Council approves TIGER grant funding
By Matt Caulder
Published in News on July 9, 2014 1:46 PM
The state Local Government Commission has approved a $5 million financing package for the city of Goldsboro to proceed with nearly $15 million in transportation improvement projects downtown.
The funds are going to pay for the construction of a new GATEWAY transfer station as well as Streetscape along Walnut and Center streets and the area surrounding Goldsboro Union Station and the new bus station.
The LGC had to sign off on the deal. Now, with the last major hurdle to receiving the money cleared, work can begin once contracts are signed.
The projects are funded by a $10 million federal transportation grant, with nearly $5 million being financed as a local city match for the grant.
The funds are expected to be deposited in an escrow account in the city's name Thursday, with the city signing contracts for the projects next week, Goldsboro City Manager Scott Stevens said.
"We will sign contracts once the money is in," Stevens said. "I think we'd realistically be looking at an August time frame before we started seeing any real work happening. That will be up to the contractors, but I would say late August to early September. It's their plan from here on out."
The city awarded the Walnut Street Streetscape and GATEWAY transfer station projects to Daniels and Daniels Construction Co., which submitted the lowest qualifying bid.
The GATEWAY station project will cost the city $5.1 million with $120,000 in contingency funds.
The scope of the GATEWAY transfer station project was reduced by $500,000 during the award process to fall within the budget set for the projects.
Daniels and Daniels also will take on the Walnut Street Streetscape project. The company's bid came in at $2.9 million for the project, with $80,000 approved in contingency funds. The project will run from Center to Carolina streets and includes Streetscape around the city's planned multi-modal transportation complex encompassing Union Station and the new bus station.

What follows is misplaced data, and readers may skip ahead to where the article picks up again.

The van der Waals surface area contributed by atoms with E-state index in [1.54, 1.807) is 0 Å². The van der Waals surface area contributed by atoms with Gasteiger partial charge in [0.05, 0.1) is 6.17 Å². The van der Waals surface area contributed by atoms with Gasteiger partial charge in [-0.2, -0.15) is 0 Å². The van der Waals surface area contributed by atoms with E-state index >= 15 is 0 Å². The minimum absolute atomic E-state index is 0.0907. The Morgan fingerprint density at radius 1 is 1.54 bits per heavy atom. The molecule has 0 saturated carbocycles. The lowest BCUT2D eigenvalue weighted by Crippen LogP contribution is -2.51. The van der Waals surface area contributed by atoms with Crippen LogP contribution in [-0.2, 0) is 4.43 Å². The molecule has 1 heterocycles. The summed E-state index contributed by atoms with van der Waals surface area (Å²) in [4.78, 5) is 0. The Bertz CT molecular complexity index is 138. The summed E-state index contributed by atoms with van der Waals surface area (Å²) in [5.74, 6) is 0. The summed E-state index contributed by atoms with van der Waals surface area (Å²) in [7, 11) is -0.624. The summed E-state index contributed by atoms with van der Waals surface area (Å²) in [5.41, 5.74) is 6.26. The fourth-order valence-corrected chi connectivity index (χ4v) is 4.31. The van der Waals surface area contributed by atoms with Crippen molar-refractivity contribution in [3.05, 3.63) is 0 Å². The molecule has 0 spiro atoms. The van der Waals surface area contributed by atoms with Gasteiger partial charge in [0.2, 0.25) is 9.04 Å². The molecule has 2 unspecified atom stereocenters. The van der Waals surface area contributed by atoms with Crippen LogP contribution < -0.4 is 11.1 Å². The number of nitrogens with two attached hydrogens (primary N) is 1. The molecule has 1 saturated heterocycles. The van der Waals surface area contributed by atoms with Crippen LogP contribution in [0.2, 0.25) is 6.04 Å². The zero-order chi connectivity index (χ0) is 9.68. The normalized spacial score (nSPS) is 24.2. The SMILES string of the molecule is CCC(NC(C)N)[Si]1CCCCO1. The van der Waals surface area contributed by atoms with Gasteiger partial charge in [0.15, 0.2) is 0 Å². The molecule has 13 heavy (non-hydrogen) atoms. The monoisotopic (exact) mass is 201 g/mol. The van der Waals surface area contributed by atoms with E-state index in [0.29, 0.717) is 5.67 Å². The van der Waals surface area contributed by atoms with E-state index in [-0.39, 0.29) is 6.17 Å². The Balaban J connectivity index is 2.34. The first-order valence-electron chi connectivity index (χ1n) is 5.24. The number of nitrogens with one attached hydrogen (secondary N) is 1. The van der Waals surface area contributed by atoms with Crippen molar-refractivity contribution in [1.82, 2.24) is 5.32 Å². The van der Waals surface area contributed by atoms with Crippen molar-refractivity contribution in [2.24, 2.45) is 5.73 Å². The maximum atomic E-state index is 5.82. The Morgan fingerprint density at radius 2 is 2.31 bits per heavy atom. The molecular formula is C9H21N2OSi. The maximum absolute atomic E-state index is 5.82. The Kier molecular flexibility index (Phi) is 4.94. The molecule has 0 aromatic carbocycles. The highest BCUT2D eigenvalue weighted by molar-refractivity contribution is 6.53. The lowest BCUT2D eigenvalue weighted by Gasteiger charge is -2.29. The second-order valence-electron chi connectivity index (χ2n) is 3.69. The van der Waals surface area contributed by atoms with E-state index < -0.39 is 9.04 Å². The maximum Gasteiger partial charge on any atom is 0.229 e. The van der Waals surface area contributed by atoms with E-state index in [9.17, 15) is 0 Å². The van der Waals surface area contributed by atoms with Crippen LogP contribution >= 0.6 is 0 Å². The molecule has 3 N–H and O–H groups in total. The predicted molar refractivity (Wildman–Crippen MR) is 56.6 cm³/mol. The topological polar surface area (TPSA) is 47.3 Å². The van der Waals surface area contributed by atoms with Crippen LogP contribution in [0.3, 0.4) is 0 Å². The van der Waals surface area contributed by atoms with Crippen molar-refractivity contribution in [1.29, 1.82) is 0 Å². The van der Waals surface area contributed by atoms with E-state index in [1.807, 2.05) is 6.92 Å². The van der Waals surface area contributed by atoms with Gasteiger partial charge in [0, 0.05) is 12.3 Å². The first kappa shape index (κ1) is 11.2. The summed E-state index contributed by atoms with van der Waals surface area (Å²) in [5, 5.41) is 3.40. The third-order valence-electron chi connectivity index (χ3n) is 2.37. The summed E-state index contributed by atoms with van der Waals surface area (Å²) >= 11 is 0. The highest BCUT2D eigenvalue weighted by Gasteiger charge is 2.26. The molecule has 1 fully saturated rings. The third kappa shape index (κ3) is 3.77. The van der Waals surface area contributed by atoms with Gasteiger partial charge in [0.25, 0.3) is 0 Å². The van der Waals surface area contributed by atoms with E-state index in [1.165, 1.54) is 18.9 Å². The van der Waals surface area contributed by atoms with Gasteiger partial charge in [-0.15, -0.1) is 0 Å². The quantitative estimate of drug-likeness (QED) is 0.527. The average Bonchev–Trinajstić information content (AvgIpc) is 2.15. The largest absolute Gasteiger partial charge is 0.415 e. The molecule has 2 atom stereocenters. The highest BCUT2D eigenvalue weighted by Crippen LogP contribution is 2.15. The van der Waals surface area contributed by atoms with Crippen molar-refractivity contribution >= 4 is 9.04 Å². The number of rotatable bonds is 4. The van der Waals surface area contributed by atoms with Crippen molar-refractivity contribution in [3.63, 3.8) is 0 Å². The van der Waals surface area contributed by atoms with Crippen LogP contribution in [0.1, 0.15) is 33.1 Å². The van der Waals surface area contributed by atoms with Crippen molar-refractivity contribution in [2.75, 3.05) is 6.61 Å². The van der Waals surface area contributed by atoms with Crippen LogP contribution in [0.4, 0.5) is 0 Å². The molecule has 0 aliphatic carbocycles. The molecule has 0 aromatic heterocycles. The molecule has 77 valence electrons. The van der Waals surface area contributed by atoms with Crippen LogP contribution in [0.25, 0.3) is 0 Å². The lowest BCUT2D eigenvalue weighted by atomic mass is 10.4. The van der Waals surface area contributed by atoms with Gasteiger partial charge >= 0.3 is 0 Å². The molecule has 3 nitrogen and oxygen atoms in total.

The transfer station and surrounding Streetscape projects have a 12-month time frame to be completed once contracts are signed, Stevens said.
Damon Jones, vice president of administration at Daniels and Daniels, said that his employees are ready to get to work on both projects.
"We're ready to roll once we get the contracts done from the city," Jones said. "We have 12 months on each project and I expect they will both run concurrent."
Jones said that conservatively it would take the full 12 months to complete the projects, but that company officials hope to finish sooner.
The city awarded the Center Street Streetscape project to TA Loving Co. for $6.8 million, without contingency.
The city is planning $200,000 in contingency funds for the project.
The project encompasses the next three blocks of Center Street, running from Mulberry Street to Spruce Street.
During the planning stages last year, the decision was made to maintain part of the existing sidewalk to maintain access to the businesses while also saving money on the project overall.
Three roundabouts will be constructed as part of the project, removing the traffic signals at all three cross streets along Center Street. The single-lane roundabouts will have mountable curbs that will allow emergency vehicles to pass and large trucks to deliver products to vendors and make U-turns.
Unlike the first block of Center Street in front of City Hall, angled parking will be offered on the right side of the road with parallel parking on the left side allowing for a wider median.
Both sides of Center Street will be brought down to one lane in each direction with a bike lane.